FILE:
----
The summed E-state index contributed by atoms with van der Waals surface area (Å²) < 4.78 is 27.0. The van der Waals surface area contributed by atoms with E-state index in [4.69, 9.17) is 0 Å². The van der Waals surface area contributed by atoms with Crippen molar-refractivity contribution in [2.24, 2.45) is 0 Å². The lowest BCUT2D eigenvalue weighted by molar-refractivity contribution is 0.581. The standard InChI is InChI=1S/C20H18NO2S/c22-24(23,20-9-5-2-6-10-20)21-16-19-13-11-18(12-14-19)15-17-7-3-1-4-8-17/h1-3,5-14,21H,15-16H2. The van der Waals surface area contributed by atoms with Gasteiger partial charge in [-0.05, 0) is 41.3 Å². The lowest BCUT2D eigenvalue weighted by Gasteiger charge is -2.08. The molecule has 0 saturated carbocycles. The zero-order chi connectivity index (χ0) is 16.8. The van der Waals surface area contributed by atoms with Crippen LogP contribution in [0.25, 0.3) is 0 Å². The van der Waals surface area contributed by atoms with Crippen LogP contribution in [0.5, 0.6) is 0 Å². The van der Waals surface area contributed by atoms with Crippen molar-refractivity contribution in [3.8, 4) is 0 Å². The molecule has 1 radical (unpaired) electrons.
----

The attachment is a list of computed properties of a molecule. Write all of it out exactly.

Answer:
The summed E-state index contributed by atoms with van der Waals surface area (Å²) < 4.78 is 27.0. The van der Waals surface area contributed by atoms with E-state index in [4.69, 9.17) is 0 Å². The van der Waals surface area contributed by atoms with Crippen molar-refractivity contribution in [2.24, 2.45) is 0 Å². The lowest BCUT2D eigenvalue weighted by molar-refractivity contribution is 0.581. The standard InChI is InChI=1S/C20H18NO2S/c22-24(23,20-9-5-2-6-10-20)21-16-19-13-11-18(12-14-19)15-17-7-3-1-4-8-17/h1-3,5-14,21H,15-16H2. The van der Waals surface area contributed by atoms with Gasteiger partial charge in [-0.05, 0) is 41.3 Å². The lowest BCUT2D eigenvalue weighted by Gasteiger charge is -2.08. The molecule has 0 saturated carbocycles. The zero-order chi connectivity index (χ0) is 16.8. The van der Waals surface area contributed by atoms with Crippen LogP contribution in [0.25, 0.3) is 0 Å². The van der Waals surface area contributed by atoms with Crippen LogP contribution in [0.5, 0.6) is 0 Å². The van der Waals surface area contributed by atoms with Crippen molar-refractivity contribution in [3.8, 4) is 0 Å². The molecule has 1 radical (unpaired) electrons.